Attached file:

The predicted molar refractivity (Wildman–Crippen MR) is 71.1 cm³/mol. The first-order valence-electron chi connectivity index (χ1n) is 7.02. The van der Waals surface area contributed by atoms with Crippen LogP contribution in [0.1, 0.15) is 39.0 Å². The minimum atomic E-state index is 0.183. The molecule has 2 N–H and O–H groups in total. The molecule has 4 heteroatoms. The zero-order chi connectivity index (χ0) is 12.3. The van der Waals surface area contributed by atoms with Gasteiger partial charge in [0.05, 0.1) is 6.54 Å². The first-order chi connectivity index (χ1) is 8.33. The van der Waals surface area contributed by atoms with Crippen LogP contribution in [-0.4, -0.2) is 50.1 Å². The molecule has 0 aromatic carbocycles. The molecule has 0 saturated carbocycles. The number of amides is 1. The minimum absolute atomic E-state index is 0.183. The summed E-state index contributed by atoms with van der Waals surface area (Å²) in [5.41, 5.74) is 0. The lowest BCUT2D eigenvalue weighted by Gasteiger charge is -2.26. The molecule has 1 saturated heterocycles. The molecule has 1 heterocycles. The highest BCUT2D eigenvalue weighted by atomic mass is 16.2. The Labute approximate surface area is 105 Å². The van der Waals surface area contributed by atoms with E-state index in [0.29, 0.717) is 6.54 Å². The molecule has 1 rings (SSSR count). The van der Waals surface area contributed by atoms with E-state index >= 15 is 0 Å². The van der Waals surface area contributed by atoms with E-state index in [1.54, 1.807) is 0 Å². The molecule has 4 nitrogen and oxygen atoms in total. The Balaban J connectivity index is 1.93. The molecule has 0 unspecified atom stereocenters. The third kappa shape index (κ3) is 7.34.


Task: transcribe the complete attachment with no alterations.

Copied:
The predicted molar refractivity (Wildman–Crippen MR) is 71.1 cm³/mol. The first-order valence-electron chi connectivity index (χ1n) is 7.02. The van der Waals surface area contributed by atoms with Crippen LogP contribution in [0.1, 0.15) is 39.0 Å². The minimum atomic E-state index is 0.183. The molecule has 2 N–H and O–H groups in total. The molecule has 4 heteroatoms. The zero-order chi connectivity index (χ0) is 12.3. The van der Waals surface area contributed by atoms with Gasteiger partial charge in [0.05, 0.1) is 6.54 Å². The first-order chi connectivity index (χ1) is 8.33. The van der Waals surface area contributed by atoms with Crippen LogP contribution in [-0.4, -0.2) is 50.1 Å². The molecule has 0 aromatic carbocycles. The molecule has 0 saturated carbocycles. The number of amides is 1. The minimum absolute atomic E-state index is 0.183. The summed E-state index contributed by atoms with van der Waals surface area (Å²) in [5.41, 5.74) is 0. The lowest BCUT2D eigenvalue weighted by Gasteiger charge is -2.26. The molecule has 1 saturated heterocycles. The molecule has 1 heterocycles. The highest BCUT2D eigenvalue weighted by atomic mass is 16.2. The Labute approximate surface area is 105 Å². The van der Waals surface area contributed by atoms with E-state index in [0.29, 0.717) is 6.54 Å². The molecule has 1 rings (SSSR count). The van der Waals surface area contributed by atoms with E-state index >= 15 is 0 Å². The van der Waals surface area contributed by atoms with E-state index in [1.54, 1.807) is 0 Å². The molecule has 4 nitrogen and oxygen atoms in total. The Balaban J connectivity index is 1.93. The molecule has 0 unspecified atom stereocenters. The third kappa shape index (κ3) is 7.34.